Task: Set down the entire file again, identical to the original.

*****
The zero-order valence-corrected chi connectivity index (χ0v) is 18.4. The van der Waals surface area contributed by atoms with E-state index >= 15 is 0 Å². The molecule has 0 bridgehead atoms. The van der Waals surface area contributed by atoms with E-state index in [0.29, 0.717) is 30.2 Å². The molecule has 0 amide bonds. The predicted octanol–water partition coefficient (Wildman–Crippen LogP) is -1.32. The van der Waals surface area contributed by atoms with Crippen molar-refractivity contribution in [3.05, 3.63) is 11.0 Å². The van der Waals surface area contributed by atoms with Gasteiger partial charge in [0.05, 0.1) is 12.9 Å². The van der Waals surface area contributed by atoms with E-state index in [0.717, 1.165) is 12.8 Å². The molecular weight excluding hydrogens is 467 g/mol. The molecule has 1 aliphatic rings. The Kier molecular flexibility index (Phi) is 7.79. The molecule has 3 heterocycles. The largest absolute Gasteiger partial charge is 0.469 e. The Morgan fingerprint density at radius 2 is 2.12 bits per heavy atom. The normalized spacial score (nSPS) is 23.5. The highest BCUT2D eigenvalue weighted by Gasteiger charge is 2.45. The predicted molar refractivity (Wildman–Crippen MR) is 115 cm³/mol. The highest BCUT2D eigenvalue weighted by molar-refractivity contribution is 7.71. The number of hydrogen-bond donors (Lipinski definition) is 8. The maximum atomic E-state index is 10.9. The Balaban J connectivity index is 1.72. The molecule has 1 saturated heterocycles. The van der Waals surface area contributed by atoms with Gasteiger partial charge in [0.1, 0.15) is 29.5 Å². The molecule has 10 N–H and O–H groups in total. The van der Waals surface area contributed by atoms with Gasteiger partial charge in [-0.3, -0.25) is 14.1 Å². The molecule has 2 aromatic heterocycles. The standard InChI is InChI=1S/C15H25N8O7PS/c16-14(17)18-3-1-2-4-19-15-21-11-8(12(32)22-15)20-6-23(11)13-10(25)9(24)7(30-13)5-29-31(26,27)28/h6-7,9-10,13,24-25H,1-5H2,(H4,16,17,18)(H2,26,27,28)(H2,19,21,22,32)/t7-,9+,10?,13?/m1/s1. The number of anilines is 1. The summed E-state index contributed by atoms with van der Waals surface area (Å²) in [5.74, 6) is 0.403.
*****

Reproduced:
The zero-order valence-corrected chi connectivity index (χ0v) is 18.4. The van der Waals surface area contributed by atoms with E-state index >= 15 is 0 Å². The molecule has 0 bridgehead atoms. The van der Waals surface area contributed by atoms with E-state index in [0.29, 0.717) is 30.2 Å². The molecule has 0 amide bonds. The predicted octanol–water partition coefficient (Wildman–Crippen LogP) is -1.32. The van der Waals surface area contributed by atoms with Crippen molar-refractivity contribution in [3.05, 3.63) is 11.0 Å². The van der Waals surface area contributed by atoms with Gasteiger partial charge in [0.05, 0.1) is 12.9 Å². The van der Waals surface area contributed by atoms with E-state index in [0.717, 1.165) is 12.8 Å². The molecular weight excluding hydrogens is 467 g/mol. The molecule has 1 aliphatic rings. The Kier molecular flexibility index (Phi) is 7.79. The molecule has 3 heterocycles. The largest absolute Gasteiger partial charge is 0.469 e. The Morgan fingerprint density at radius 2 is 2.12 bits per heavy atom. The normalized spacial score (nSPS) is 23.5. The highest BCUT2D eigenvalue weighted by Gasteiger charge is 2.45. The predicted molar refractivity (Wildman–Crippen MR) is 115 cm³/mol. The highest BCUT2D eigenvalue weighted by molar-refractivity contribution is 7.71. The number of hydrogen-bond donors (Lipinski definition) is 8. The maximum atomic E-state index is 10.9. The Balaban J connectivity index is 1.72. The molecule has 1 saturated heterocycles. The van der Waals surface area contributed by atoms with Gasteiger partial charge in [0.1, 0.15) is 29.5 Å². The molecule has 10 N–H and O–H groups in total. The van der Waals surface area contributed by atoms with Gasteiger partial charge in [-0.3, -0.25) is 14.1 Å². The molecule has 2 aromatic heterocycles. The standard InChI is InChI=1S/C15H25N8O7PS/c16-14(17)18-3-1-2-4-19-15-21-11-8(12(32)22-15)20-6-23(11)13-10(25)9(24)7(30-13)5-29-31(26,27)28/h6-7,9-10,13,24-25H,1-5H2,(H4,16,17,18)(H2,26,27,28)(H2,19,21,22,32)/t7-,9+,10?,13?/m1/s1. The number of anilines is 1. The summed E-state index contributed by atoms with van der Waals surface area (Å²) in [5.74, 6) is 0.403.